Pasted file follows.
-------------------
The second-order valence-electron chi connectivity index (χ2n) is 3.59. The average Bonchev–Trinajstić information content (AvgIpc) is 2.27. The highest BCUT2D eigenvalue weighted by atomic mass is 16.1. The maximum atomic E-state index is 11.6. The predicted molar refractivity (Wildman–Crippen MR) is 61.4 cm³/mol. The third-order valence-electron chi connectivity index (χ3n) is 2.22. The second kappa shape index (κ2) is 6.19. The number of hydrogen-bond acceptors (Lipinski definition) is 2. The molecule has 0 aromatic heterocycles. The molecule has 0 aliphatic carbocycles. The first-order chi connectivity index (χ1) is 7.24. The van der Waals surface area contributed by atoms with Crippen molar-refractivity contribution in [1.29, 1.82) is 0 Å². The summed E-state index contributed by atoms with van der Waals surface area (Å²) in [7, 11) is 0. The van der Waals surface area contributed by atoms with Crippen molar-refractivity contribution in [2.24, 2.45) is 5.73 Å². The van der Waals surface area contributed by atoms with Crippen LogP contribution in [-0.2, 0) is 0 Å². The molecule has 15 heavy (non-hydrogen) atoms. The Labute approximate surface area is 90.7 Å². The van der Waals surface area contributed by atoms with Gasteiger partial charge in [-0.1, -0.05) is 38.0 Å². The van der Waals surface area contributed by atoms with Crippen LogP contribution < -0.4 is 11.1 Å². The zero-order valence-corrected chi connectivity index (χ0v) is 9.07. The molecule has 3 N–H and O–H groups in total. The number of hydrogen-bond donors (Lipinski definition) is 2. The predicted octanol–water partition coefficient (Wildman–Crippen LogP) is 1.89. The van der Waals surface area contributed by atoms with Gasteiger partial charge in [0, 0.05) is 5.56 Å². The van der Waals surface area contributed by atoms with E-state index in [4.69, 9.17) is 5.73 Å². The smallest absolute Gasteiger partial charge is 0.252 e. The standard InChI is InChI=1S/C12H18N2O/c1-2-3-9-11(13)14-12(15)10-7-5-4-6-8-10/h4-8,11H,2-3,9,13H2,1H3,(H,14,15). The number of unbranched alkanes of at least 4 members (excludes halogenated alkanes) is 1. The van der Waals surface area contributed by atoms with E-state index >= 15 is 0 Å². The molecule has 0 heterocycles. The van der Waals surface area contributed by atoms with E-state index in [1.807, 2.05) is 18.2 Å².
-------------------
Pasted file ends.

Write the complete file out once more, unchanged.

The second-order valence-electron chi connectivity index (χ2n) is 3.59. The average Bonchev–Trinajstić information content (AvgIpc) is 2.27. The highest BCUT2D eigenvalue weighted by atomic mass is 16.1. The maximum atomic E-state index is 11.6. The predicted molar refractivity (Wildman–Crippen MR) is 61.4 cm³/mol. The third-order valence-electron chi connectivity index (χ3n) is 2.22. The second kappa shape index (κ2) is 6.19. The number of hydrogen-bond acceptors (Lipinski definition) is 2. The molecule has 0 aromatic heterocycles. The molecule has 0 aliphatic carbocycles. The first-order chi connectivity index (χ1) is 7.24. The van der Waals surface area contributed by atoms with Crippen molar-refractivity contribution in [1.29, 1.82) is 0 Å². The summed E-state index contributed by atoms with van der Waals surface area (Å²) in [7, 11) is 0. The van der Waals surface area contributed by atoms with Crippen molar-refractivity contribution in [2.24, 2.45) is 5.73 Å². The van der Waals surface area contributed by atoms with Crippen LogP contribution in [-0.2, 0) is 0 Å². The molecule has 15 heavy (non-hydrogen) atoms. The Labute approximate surface area is 90.7 Å². The van der Waals surface area contributed by atoms with Gasteiger partial charge in [-0.1, -0.05) is 38.0 Å². The van der Waals surface area contributed by atoms with Crippen LogP contribution < -0.4 is 11.1 Å². The zero-order valence-corrected chi connectivity index (χ0v) is 9.07. The molecule has 3 N–H and O–H groups in total. The number of hydrogen-bond donors (Lipinski definition) is 2. The predicted octanol–water partition coefficient (Wildman–Crippen LogP) is 1.89. The van der Waals surface area contributed by atoms with Gasteiger partial charge in [0, 0.05) is 5.56 Å². The van der Waals surface area contributed by atoms with E-state index in [4.69, 9.17) is 5.73 Å². The smallest absolute Gasteiger partial charge is 0.252 e. The standard InChI is InChI=1S/C12H18N2O/c1-2-3-9-11(13)14-12(15)10-7-5-4-6-8-10/h4-8,11H,2-3,9,13H2,1H3,(H,14,15). The number of unbranched alkanes of at least 4 members (excludes halogenated alkanes) is 1. The van der Waals surface area contributed by atoms with E-state index >= 15 is 0 Å². The molecule has 0 heterocycles. The van der Waals surface area contributed by atoms with E-state index in [1.807, 2.05) is 18.2 Å².